My dad had the same reaction to anything with citrus peel in it. The peel is different from the orange.
I know that my 3 year old son has a food allergy, I just can't figure out what it is that he's allergic to. He has only had a reaction 3 times and every time it was to the Orange Chicken from Costco. Here are the ingredients, Chicken: Chicken Breast, Water, Cornstarch, Whole Wheat Flour, Salt Eggs, Corn Oil or Soybean oil, Baking Powder, Soy Sauce, Citrus Flour--Orange Sauce: Water, Sugar, Soy Sauce, Cooking Rice Wine, Vinegar, Corn Starch, Mandarin Juice Concentrate, Dehydrated Sweet Red Pepper, Orange Peel, Salt Enhancer, Xanthan Gum, Natural Orange Flavor.
I am not a stranger to food allergies since a few of my siblings and nieces and nephews have them. I know he isn't allergic to any of the common things in it because we eat them in other foods (flour, cornstarch, that sort of thing). I also know that he doesn't have a citrus allergy because he can eat plain oranges. He also loves soy beans and has never had a reaction to those.
So, here's my questions, what else in there could he possibly be allergic to and how do I find out what it is?? The first time he had a reaction it was minor, just his cheeks got read, the second time the red cheeks lasted a little longer. This time, his cheeks were red and welted and so was his back, arms, and legs. From what I understand about allergies it will just continue to get worse if he has the food again so I really want to know what it is so I can avoid that happening. I obviously wont' let him dig into the Orange Chicken again but what if the ingredient is in something else we eat later? Any help will be much appreciated!
My dad had the same reaction to anything with citrus peel in it. The peel is different from the orange.
One way to find out is to try each ingredient separately. Even then you can't be sure because it could be a specific type of that ingredient (such as a brand of cooking rice wine) that the manufacturer uses. If you want to know without going that route, ask your pediatrician. He or she may suggest an allergy test.
On another note, you can try a homemade orange chicken recipe. I'm sure you can find one online. I know there's one in the "Family Feasts for 75 Dollars a Week" book. Got it from the library once but never had the time to try the recipes there.
Good luck to you and happy holiday!
there's a FANTASTIC yahoo group called foodlab.
It's full of parents who have been there and figured it out and they are very willing and able to help you too. It's free to join, so it doesn't hurt to try it.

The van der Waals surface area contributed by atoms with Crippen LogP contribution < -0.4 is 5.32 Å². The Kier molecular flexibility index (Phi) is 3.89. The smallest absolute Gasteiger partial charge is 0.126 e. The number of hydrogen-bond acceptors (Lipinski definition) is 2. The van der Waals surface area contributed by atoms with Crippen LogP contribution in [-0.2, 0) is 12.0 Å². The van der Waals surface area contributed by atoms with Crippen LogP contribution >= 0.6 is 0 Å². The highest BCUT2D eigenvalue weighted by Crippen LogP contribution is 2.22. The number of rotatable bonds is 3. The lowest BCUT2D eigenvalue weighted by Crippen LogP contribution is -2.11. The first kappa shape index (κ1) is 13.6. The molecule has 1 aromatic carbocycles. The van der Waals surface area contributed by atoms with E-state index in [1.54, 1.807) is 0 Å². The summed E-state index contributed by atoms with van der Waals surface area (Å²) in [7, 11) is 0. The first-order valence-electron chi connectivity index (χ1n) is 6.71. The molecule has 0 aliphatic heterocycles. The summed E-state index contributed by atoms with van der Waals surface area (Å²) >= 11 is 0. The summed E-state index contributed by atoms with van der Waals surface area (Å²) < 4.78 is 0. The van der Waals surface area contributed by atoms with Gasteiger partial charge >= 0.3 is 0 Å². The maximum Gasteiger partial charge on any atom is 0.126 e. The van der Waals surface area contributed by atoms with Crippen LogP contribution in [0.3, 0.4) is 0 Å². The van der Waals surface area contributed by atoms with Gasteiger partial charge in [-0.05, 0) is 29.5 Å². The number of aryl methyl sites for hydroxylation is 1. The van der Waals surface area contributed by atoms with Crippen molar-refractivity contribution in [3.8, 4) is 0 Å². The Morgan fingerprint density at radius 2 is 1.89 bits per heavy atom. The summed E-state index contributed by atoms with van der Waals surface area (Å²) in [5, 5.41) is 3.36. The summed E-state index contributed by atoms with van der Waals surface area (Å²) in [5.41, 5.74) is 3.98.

wheat? eggs? soy? Those are the three things that jumped out at me since you said he has already had flour and citrus. I would say corn too (for cornstarch and corn oil) but you said you had already tried that. Also, did you look on the pack and see if it says something like "used on equipment that manufactures peanuts, tree nuts, or ???" Maybe he is very sensitive to nuts?
I say, take him to the doctor and let them do an allergy test. Then you will know for sure what he is allergic to. Also, until you know for sure, make sure you have Benedryl with you all the time...my girlfriend's son was allergic to everything! She swore by benedryl (to help reduce the reaction) and had epi pens as well.
- Sulfites in the wine and/or vinegar?
- I'm betting the dehydrated red pepper was not organic and also uses sulfites in the dehydration process.
- Is "salt enhancer" another name for MSG?
Check out the symptoms for wine sulfite allergy as well as symptoms from a MSG allergy. I agree that you should get him tested to confirm. Below is an explanation I found on Wikipedia in regard to reactions to sulpher dioxide and sulfites:
Sulfites are counted among the top nine food allergens, but a reaction to sulfite is not a true allergy. It may cause breathing difficulty within minutes after eating a food containing it, but contrary to popular belief, there are not yet any studies that link sulfites in wine to migranes. Asthmatics and possibly people with salicylate sensitivity (or aspirin sensitivity) are at an elevated risk for reaction to sulfites. The reaction can, but not often, be fatal, and the individual must immediately go to the emergency room. Other symptoms include sneezing, swelling of the throat, and hives.
If (that's a big IF because I'm not sure by your description) he had hives all over his body that is a pretty serious reaction. You are right that each exposure can cause a worse reaction and you don't want a situation where he is having trouble breathing.
It can be expensive if your insurance doesn't cover it, but I would say call your pediatrician and either get a referral to an allergist or ask if the ped can do a blood test (RAST test, I think it's called). That way they take a small amount of blood and test it with allergens outside of the body so you're not messing around with trying one thing and then another and possibly causing a bad reaction.
My son has a peanut allergy, and if he gets hives all over his body, we're supposed to give him an Epipen and call an ambulance. I don't want to scare you because food allergies are manageable but you just need to know what to do to stop the reaction and to have the medication with you.